Tracking Changes in MongoDB With Scala and Akka
Leverage change streams feature in MongoDB to get every change occurring in real-time.
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Need for Real-Time Consistent Data
Many different databases are used at Adform, each tailored for specific requirements, but what is common for these use cases is the necessity for a consistent interchange of data between these data stores. It’s a tedious task to keep the origin of that data and its copies consistent manually, not to mention that with a sufficiently large number of multiplications the origin may not be the source of truth anymore. The need for having its own copy of data is also dictated by the necessity of loose coupling and performance. It wouldn’t be practical to be constantly impacted by every change made in the source system. The answer here is an event-based architecture which allows to keep every change consistent and provides us with the possibility of restoring the sequence of changes related to particular entities. For those reasons, the decision was made to use the publisher/subscriber model. MongoDB’s change streams saved the day, finally letting us say farewell to much more complex oplog tailing.
As of version 3.6 MongoDB offers change data capture implementation named as change streams. It allows us to follow every modification made to an entire database or chosen set of collections. Previous versions already offered some solution to that problem by means of oplog (operation log) mechanism but tailing it directly had serious drawbacks, especially huge traffic caused by iteration overall changes to all collections and lack of reliable API allowing to resume tracking after any interruption. Change streams solve these issues by hiding oplog’s nook and crannies from us behind refined API interoperable with reactive streams implementations.
Simple Demo Application
I prepared a small application written in Scala and Akka presenting change streams in action.
The dockerfile I prepared for this demo customizes MongoDB image with a single node replica set setup. For change streams to work, the replica set consisting of at least one node must be configured. Even though it’s not feasible for production, it works well for simplicity’s sake here.
The replica set is not initiated by default — it has to be done explicitly.
Build Docker Image
Let’s build the image using some user friendly tag, e.g. single_rs.
Run MongoDB in Container
The 27017 port is MongoDB’s default.
Replica set verification
We can easily look inside our container using
docker exec command:
Then we can get into MongoDB shell by just typing:
Check replica set’s status:
You should see a similar output to the following:
The replica set consists of only one node, hence the
members array has only one object and the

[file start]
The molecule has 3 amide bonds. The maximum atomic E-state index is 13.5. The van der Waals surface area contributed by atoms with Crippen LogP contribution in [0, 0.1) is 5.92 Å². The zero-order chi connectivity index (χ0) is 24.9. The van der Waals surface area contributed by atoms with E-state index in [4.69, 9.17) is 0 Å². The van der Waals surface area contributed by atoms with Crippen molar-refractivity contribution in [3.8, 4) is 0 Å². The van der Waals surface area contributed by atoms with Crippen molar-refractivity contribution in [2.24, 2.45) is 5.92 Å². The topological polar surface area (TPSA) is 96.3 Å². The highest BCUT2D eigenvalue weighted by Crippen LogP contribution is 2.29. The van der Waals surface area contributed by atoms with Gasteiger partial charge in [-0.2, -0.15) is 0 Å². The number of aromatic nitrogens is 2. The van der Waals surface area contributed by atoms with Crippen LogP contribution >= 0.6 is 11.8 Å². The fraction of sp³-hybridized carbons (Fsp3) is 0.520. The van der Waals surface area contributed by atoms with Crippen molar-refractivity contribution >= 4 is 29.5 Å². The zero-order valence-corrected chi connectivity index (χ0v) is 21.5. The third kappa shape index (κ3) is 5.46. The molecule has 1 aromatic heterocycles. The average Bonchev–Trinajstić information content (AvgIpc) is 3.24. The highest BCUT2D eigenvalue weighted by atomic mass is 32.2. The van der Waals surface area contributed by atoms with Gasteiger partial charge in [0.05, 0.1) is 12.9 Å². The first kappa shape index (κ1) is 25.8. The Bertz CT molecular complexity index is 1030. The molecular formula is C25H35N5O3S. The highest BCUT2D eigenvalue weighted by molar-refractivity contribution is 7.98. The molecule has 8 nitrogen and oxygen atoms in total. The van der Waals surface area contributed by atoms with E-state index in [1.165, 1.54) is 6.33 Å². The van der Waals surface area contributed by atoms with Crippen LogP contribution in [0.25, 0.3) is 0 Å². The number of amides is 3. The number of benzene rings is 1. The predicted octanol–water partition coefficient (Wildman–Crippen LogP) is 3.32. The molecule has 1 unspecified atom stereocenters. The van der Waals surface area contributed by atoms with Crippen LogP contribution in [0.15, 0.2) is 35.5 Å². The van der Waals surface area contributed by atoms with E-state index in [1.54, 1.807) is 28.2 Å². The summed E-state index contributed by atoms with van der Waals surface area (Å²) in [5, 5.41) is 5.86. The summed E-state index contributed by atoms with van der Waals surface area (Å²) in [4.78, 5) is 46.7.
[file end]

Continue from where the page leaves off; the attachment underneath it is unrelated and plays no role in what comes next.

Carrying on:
infoMessage field informs us that there is no secondary node to sync from.
Test Database Setup
While having the access to our instance’s shell we can also create test database and test collection we will subscribe to.
It’s a very simple application that subscribes to the given MongoDB instance and prints incoming records. I leave you with the link to the source code at the bottom of this page.
We need only one dependency — alpakka MongoDB connector which is reactive streams implementation.
Rather self-explanatory — it’s just required sbt version.
Main class — it’s a simplistic chunk of code that points to our container with MongoDB and listens to incoming events, printing them on the standard output when they come.
Run the application
You should see initial logs like these:
Let’s add some records
We see that the two inserted (insert OperationType) records (placed in the
fullDocument field) were consumed. It’s worth to notice that with every record we get resume token as well — it can be persisted and used to restart the stream after any interruption (e.g. application’s crash).
Execute some more operations
Let’s give a look to the produced output:
We got four different change events. The three of them correspond in the same order to operations executed in MongoDB in the previous step. The last is a special one, implicating the stream’s closure. It’s important to notice that delete events come without full document, but we are still able to identify what was removed by using
documentKey property. After the occurrence of event indicating drop of database/collection or changing its name, we get invalidate event, which ends the stream and we need to manually recover from it.
- Always prefer change streams to oplog for its friendly API and features like resuming the stream, pushing filtering predicates directly to MongoDB (aggregation pipeline) or total ordering of incoming records
- Supported reactive streams implementations give you features like back pressure out of the box
- Change streams work only with replica sets enabled
- The alpakka library offers more sinks than the one used for demo purposes
Sink.foreach— you can easily improve that sample application to sink e.g. to Kafka by passing such sink provided by the library
- Change streams don’t stream the initial data existing in the collection before creating subscriber’s session — it means that it has to be implemented separately
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